How to Read Financial Statements: A Manager’s Guide

Financial statements can be itemized and in-depth or provide a general overview of a company’s accounting. To properly implement the data from your company’s financial statements, it’s important to know how to read them.

 

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What is a financial statement?

A financial statement is any document that records a company’s financial transactions, behaviors and performance. Data in financial statements guides business analysis and helps managers refine their strategy and business plan. Accurate financial reporting is essential for maintaining good standing with the government, seeking out support from investors and making other business deals.

 

Financial statements have several categories of information depending on the purpose of each report. Different types of reports provide specific metrics to guide budgeting decisions, track incoming funds or monitor outgoing costs.

 

Who reads financial statements?

Anyone in the financial sector should be able to read financial statements. Business owners and entrepreneurs in particular need to have a strong grasp of what financial statements mean. Even if you outsource your financials to a director of finance or have a team of accountants preparing your financial reports, you need to be able to interpret your business’s financial progress to set goals and implement appropriate strategies. 

 

Types of financial statements

There are a few key types of financial statements that all entrepreneurs should know how to read.

Read more: Financial Management: Basics for Business Managers 

 

Balance sheets

Also known as a statement of financial position, a balance sheet lists all of your company’s assets and how they are distributed to make up a business’s overall net worth. It includes debts, liabilities, equipment, land and other company possessions. Reading a balance sheet gives you an idea of how your company can pay for its expenses and afford to continue operating. Balance sheets often have summarized information from previous financial reporting periods so you can assess your business’s growth and financial resources in comparison to past performance.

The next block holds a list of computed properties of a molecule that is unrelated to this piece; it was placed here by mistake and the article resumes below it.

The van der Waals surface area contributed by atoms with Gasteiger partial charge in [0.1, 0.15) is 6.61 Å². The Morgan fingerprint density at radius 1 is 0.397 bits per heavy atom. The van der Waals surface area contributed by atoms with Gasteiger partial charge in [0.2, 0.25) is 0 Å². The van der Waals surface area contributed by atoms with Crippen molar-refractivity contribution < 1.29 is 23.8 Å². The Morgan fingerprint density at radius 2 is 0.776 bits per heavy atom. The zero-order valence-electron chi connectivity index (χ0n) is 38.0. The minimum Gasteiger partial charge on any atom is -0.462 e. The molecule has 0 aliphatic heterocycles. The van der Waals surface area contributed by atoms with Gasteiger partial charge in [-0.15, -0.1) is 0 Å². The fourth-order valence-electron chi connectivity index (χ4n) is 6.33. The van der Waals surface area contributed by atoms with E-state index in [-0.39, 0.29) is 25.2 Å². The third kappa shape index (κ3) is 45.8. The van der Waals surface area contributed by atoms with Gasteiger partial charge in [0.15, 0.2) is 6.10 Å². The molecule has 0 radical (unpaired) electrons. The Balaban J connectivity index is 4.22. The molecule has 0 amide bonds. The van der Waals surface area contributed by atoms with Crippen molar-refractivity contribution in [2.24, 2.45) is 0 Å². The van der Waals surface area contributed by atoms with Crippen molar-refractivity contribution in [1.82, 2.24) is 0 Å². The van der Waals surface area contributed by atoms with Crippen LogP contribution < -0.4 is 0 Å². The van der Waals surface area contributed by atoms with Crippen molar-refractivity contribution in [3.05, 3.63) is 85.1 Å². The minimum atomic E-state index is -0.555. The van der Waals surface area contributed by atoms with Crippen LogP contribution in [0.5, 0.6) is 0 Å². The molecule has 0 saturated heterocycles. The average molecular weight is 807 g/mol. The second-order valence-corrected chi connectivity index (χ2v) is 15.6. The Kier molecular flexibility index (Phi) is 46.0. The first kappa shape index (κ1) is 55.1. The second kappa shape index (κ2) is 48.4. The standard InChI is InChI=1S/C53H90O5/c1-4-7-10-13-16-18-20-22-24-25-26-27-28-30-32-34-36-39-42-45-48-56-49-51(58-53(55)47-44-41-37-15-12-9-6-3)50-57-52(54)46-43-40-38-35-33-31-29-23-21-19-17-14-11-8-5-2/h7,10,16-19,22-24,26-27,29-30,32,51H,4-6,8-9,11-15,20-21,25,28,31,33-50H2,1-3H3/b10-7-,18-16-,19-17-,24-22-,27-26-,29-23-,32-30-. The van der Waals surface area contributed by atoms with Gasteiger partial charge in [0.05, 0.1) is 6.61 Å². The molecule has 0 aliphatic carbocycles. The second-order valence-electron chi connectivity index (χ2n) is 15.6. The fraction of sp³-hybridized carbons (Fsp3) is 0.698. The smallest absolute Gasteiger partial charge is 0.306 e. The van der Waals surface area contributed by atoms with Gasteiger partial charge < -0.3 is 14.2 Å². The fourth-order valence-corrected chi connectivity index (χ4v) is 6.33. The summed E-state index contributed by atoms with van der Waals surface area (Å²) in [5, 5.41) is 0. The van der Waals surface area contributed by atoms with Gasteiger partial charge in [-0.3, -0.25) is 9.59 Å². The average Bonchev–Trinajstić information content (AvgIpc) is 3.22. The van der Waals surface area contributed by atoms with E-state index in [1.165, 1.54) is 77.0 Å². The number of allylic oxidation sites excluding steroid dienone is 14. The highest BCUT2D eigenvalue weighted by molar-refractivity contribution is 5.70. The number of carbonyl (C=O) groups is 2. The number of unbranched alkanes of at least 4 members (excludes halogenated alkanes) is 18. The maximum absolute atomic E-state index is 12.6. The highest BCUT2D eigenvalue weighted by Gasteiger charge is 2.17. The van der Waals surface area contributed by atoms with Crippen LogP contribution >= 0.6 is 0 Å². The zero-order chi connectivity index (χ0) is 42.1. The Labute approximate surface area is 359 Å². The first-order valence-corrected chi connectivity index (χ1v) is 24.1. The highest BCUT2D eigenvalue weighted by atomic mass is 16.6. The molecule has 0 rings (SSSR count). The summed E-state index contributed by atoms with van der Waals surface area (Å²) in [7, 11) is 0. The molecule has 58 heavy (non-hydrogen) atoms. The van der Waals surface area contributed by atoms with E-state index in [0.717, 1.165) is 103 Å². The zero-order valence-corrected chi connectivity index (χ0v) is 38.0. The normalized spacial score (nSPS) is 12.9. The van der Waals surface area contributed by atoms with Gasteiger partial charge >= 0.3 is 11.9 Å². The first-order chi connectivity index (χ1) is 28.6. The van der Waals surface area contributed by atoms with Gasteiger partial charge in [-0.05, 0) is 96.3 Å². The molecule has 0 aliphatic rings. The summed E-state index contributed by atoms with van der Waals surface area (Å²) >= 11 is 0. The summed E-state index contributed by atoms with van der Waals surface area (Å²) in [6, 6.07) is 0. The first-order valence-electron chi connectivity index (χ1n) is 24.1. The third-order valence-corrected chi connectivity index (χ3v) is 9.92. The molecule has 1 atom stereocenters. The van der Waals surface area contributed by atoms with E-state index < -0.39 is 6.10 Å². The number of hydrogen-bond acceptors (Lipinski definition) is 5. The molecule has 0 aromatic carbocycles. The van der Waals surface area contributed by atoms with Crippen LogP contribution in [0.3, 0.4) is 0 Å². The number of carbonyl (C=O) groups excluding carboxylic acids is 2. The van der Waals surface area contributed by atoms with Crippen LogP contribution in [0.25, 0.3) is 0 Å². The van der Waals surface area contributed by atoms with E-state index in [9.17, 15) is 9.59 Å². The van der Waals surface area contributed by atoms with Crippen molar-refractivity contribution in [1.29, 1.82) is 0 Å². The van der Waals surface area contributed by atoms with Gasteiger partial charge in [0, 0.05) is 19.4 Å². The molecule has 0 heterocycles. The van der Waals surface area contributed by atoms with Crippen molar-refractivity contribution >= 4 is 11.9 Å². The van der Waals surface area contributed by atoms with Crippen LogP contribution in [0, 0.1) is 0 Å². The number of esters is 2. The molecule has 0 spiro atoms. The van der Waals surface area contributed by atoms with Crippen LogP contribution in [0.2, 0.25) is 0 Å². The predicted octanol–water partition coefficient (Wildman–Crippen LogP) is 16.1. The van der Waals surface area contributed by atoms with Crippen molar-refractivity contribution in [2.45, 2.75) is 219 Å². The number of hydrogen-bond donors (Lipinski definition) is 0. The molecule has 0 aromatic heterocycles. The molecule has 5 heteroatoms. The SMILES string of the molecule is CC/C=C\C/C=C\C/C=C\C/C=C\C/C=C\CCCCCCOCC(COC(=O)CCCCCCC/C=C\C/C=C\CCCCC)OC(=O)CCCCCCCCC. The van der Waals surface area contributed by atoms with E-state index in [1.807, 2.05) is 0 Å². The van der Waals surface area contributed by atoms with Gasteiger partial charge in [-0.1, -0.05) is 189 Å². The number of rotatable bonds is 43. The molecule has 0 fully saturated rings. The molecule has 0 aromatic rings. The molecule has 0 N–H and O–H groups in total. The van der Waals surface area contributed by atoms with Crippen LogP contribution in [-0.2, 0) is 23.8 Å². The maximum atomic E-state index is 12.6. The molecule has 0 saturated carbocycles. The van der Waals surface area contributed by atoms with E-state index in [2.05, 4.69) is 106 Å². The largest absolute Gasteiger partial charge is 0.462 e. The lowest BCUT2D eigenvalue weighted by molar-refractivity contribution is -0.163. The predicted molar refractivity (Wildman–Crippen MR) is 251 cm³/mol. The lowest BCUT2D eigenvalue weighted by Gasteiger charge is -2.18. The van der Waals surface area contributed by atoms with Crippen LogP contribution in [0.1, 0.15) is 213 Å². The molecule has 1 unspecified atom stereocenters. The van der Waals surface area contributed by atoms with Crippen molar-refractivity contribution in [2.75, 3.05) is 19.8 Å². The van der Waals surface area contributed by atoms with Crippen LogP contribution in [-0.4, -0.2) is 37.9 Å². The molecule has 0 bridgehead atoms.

Business owners should regularly update their balance sheets to have an ongoing understanding of their company’s value and financial obligations. Balance sheets divide financial data by three types of accounts: assets, liabilities and shareholder equity. 

 

Assets

Business assets are any cash or valuable goods and products that belong to your company. Assets increase your company’s value by reducing future expenses, generating revenue or boosting sales numbers. They include equipment, inventory, liquid cash and intellectual property. Examples of business assets on a balance sheet include:

  • Accounts receivable
  • Raw materials
  • Machinery
  • Cash accounts
  • Real estate
  • Prepaid insurance

 

Liabilities

A liability is a debt a company owes to another party. Liabilities on a balance sheet may include:

  • Accounts payable
  • Salaries owed
  • Overdrafts
  • Income tax
  • Rent
  • Utilities
  • Loans

Related: Business Loan Rates: Key Considerations 

 

Equity

On a balance sheet, shareholder equity is the difference between assets and liabilities. The equity section of a balance sheet lists the value of common stock, how much the owners withdrew as dividends and the business’s retained earnings. Retained earnings refer to the amount of revenue put back into the business to pay for business expenses and invest in growth instead of being paid to shareholders.